Barcelona is extremely densely populated. Bordering the city is the Collserola mountain range, and the Mediterranean sea.
An architectural style, art noveau, is reflected in the works of the famous Antoni Gaudí. I would describe his style as being very organic, and grandiose, but yet functional, and practical at the same time.
Parc Güell is like a huge canvas which gave Gaudí the opportunity to exhibit his unique style.
The original plan of Count Güell was for Gaudí to design a place suitable for building houses. He though it was a pretty novel idea, because everyone in Barcelona lived in apartments. Unfortunately the plan never took off as the place is pretty inaccessible, especially during the 1980s when transport was more of an issue. Eventually the place was donated to the government and converted to what we know of today as Parc Güell.
At the main entrance you’ll be greeted by whimsical looking guardhouses that look like they popped out from the childhood bedtime story, Hansel and Gretel.
Colorful mosaics can be found almost everywhere in the park. Most of them are recycled from unwanted tiles at factories which Gaudí got his workers to gather.
Gaudí’s adamant belief that nature is perfection heavily influenced his unconventional designs, where straight lines are almost non-existent. The world’s longest bench for instance, is a wavy one. You’ve also got to applaud the functionality of his designs. The wavy bench allows people to talk to one another without having to turn their heads, and the columns of the market place are tiled at the bottom to facilitate washing.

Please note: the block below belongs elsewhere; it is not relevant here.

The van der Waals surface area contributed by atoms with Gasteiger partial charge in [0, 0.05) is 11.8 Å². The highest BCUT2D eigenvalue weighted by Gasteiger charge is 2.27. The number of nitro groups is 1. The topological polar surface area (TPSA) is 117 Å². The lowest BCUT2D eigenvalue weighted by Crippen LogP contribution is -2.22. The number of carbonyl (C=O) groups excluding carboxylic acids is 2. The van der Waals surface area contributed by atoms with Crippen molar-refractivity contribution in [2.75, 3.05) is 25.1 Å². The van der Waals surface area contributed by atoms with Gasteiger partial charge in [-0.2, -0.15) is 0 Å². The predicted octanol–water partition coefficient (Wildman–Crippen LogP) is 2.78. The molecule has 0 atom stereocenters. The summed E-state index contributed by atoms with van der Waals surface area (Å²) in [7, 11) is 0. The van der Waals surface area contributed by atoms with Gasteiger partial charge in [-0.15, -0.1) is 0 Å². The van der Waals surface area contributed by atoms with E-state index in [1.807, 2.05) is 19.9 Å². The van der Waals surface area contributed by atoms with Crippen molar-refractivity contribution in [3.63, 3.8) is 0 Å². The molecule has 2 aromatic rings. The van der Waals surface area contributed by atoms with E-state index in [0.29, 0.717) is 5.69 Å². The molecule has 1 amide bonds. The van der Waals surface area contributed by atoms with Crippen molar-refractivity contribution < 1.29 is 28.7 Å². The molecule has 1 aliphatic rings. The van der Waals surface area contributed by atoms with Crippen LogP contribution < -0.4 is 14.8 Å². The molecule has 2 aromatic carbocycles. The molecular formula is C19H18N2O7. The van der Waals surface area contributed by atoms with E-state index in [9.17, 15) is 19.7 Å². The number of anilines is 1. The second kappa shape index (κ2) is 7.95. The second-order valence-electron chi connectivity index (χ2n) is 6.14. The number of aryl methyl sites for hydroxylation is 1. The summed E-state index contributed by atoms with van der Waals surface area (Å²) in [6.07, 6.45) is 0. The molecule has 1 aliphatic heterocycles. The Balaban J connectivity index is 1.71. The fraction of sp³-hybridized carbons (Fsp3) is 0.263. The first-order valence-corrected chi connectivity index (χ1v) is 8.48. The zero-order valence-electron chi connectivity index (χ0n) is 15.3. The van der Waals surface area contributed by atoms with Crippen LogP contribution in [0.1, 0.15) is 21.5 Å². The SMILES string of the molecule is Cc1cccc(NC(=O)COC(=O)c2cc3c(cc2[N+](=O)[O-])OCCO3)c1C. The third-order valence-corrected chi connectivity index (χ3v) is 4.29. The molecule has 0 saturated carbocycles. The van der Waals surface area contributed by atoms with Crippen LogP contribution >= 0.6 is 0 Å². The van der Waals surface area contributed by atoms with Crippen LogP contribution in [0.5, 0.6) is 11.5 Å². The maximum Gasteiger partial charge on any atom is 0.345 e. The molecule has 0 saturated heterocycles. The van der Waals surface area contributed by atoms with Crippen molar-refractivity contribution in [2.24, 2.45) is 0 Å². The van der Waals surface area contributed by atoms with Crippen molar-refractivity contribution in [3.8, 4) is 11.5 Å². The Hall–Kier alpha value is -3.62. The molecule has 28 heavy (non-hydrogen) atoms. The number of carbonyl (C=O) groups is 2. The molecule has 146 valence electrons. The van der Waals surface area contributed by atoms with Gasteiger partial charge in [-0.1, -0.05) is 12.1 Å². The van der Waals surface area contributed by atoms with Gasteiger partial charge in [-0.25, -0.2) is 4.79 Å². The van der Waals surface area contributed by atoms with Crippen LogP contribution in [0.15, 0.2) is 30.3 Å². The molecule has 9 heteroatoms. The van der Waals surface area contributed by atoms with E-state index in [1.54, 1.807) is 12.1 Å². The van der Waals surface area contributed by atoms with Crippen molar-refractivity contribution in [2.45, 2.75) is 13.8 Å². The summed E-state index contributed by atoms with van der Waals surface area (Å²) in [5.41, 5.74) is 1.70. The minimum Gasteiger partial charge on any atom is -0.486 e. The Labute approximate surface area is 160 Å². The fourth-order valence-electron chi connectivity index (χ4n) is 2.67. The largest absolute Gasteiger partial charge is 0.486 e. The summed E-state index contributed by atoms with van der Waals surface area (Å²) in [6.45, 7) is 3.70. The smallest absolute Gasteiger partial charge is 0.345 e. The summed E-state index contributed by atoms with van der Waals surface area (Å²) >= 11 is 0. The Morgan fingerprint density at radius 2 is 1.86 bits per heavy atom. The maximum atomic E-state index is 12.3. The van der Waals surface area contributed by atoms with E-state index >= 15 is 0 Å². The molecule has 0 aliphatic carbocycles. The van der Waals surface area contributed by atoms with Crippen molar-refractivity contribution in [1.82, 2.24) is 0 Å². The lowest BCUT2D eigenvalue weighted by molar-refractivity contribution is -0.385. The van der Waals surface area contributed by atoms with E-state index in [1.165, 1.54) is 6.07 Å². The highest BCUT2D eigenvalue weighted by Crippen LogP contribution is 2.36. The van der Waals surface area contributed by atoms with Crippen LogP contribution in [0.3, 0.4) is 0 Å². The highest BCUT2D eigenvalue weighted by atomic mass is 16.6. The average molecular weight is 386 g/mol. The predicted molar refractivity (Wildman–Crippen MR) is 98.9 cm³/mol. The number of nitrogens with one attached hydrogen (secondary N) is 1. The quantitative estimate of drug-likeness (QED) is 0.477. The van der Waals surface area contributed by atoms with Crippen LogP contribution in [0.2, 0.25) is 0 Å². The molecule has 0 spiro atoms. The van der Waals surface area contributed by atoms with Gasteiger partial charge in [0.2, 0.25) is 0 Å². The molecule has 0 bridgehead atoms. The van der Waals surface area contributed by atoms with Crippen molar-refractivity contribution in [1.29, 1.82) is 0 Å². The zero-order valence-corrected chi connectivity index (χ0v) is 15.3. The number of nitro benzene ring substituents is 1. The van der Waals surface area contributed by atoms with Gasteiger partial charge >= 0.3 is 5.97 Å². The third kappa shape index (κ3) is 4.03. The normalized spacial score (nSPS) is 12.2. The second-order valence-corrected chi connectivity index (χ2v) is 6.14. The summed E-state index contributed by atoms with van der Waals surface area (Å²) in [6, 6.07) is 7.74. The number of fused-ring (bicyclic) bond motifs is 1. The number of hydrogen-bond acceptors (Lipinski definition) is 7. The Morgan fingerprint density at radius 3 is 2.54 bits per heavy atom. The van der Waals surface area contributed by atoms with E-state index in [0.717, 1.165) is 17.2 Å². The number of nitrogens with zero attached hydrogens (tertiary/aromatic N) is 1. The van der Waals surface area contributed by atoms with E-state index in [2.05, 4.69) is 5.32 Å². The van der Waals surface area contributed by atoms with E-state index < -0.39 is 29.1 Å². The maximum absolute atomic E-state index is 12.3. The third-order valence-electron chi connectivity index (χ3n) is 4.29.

His designs blend so well with nature
But to me his greatest work was the Sagrada Família, or the Holy Family. The structure is simply breath-taking. The cathedral was never completed, though Gaudi left behind plans for the entire building. It’s funded by the people, and our guide told us that Gaudi was so passionate about this project that he often went around the area to collect donations, and conduct tours in the parts that were already done to attract more funds. At his death, only the Nativity facade was completed, and this is only the side door to the amazing building.
Here is an excerpt from Wikipedia about the Nativity facade:
Constructed between 1894 and 1930, the Nativity façade was the first façade to be completed. Dedicated to the birth of Jesus, it is decorated with scenes reminiscent of elements of life. Characteristic of Gaudí’s naturalistic style, the sculptures are ornately arranged and decorated with scenes and images from nature, each a symbol in their own manner. For instance, the three porticos are separated by two large columns, and at the base of each lies a turtle or a tortoise (one to represent the land and the other the sea; each are symbols of time as something set in stone and unchangeable). In contrast to the figures of turtles and their symbolism, two chameleons can be found at either side of the façade, and are symbolic of change.
The façade faces the rising sun to the northeast, a symbol for the birth of Christ. It is divided into three porticos, each of which represents a theological virtue (Hope, Faith and Charity). The Tree of Life rises above the door of Jesus in the portico of Charity. Four towers complete the façade and are each dedicated to a Saint (Matthias the Apostle, Saint Barnabas, Jude the Apostle, and Simon the Zealot).